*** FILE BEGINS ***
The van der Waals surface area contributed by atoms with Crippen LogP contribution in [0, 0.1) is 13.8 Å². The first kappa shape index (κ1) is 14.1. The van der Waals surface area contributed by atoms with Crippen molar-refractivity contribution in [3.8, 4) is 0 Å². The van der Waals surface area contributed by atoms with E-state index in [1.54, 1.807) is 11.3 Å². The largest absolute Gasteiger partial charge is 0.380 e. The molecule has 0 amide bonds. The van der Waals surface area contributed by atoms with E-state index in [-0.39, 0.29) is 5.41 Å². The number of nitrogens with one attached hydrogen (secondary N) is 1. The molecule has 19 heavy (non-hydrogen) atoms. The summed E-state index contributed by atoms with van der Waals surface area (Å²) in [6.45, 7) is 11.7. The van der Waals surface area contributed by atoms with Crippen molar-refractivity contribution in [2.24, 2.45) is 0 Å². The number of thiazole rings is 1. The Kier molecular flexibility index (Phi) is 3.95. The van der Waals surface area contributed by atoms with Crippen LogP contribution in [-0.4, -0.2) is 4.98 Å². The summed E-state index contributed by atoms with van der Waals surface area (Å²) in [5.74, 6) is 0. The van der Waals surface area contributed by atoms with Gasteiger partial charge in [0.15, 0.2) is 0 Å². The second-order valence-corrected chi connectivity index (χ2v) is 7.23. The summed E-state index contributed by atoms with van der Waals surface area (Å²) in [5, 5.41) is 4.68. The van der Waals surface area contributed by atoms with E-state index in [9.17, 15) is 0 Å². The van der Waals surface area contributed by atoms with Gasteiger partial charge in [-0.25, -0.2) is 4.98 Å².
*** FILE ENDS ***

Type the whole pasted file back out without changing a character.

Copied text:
The van der Waals surface area contributed by atoms with Crippen LogP contribution in [0, 0.1) is 13.8 Å². The first kappa shape index (κ1) is 14.1. The van der Waals surface area contributed by atoms with Crippen molar-refractivity contribution in [3.8, 4) is 0 Å². The van der Waals surface area contributed by atoms with E-state index in [1.54, 1.807) is 11.3 Å². The largest absolute Gasteiger partial charge is 0.380 e. The molecule has 0 amide bonds. The van der Waals surface area contributed by atoms with E-state index in [-0.39, 0.29) is 5.41 Å². The number of nitrogens with one attached hydrogen (secondary N) is 1. The molecule has 19 heavy (non-hydrogen) atoms. The summed E-state index contributed by atoms with van der Waals surface area (Å²) in [6.45, 7) is 11.7. The van der Waals surface area contributed by atoms with Crippen molar-refractivity contribution in [2.24, 2.45) is 0 Å². The number of thiazole rings is 1. The Kier molecular flexibility index (Phi) is 3.95. The van der Waals surface area contributed by atoms with Crippen LogP contribution in [-0.4, -0.2) is 4.98 Å². The summed E-state index contributed by atoms with van der Waals surface area (Å²) in [5.74, 6) is 0. The van der Waals surface area contributed by atoms with Gasteiger partial charge in [0.15, 0.2) is 0 Å². The second-order valence-corrected chi connectivity index (χ2v) is 7.23. The summed E-state index contributed by atoms with van der Waals surface area (Å²) in [5, 5.41) is 4.68. The van der Waals surface area contributed by atoms with E-state index in [9.17, 15) is 0 Å². The van der Waals surface area contributed by atoms with Gasteiger partial charge in [-0.25, -0.2) is 4.98 Å².